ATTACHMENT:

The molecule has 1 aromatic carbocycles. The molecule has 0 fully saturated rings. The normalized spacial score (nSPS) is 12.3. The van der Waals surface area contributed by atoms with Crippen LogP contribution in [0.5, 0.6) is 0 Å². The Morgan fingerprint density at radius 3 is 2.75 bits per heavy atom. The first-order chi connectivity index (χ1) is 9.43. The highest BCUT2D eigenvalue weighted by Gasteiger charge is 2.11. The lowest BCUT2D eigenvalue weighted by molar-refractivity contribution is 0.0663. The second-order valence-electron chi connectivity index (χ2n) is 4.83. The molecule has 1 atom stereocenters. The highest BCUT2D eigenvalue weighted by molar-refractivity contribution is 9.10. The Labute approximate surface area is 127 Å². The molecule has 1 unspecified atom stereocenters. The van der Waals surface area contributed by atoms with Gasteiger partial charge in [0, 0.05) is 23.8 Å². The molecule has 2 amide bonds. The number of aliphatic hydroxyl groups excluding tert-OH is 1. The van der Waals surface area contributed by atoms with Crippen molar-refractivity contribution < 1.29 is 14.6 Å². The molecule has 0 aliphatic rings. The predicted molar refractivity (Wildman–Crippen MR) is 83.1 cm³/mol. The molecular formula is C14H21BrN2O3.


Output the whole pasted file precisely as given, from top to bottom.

The molecule has 1 aromatic carbocycles. The molecule has 0 fully saturated rings. The normalized spacial score (nSPS) is 12.3. The van der Waals surface area contributed by atoms with Crippen LogP contribution in [0.5, 0.6) is 0 Å². The Morgan fingerprint density at radius 3 is 2.75 bits per heavy atom. The first-order chi connectivity index (χ1) is 9.43. The highest BCUT2D eigenvalue weighted by Gasteiger charge is 2.11. The lowest BCUT2D eigenvalue weighted by molar-refractivity contribution is 0.0663. The second-order valence-electron chi connectivity index (χ2n) is 4.83. The molecule has 1 atom stereocenters. The highest BCUT2D eigenvalue weighted by molar-refractivity contribution is 9.10. The Labute approximate surface area is 127 Å². The molecule has 1 unspecified atom stereocenters. The van der Waals surface area contributed by atoms with Gasteiger partial charge in [0, 0.05) is 23.8 Å². The molecule has 2 amide bonds. The number of aliphatic hydroxyl groups excluding tert-OH is 1. The van der Waals surface area contributed by atoms with Crippen molar-refractivity contribution < 1.29 is 14.6 Å². The molecule has 0 aliphatic rings. The predicted molar refractivity (Wildman–Crippen MR) is 83.1 cm³/mol. The molecular formula is C14H21BrN2O3.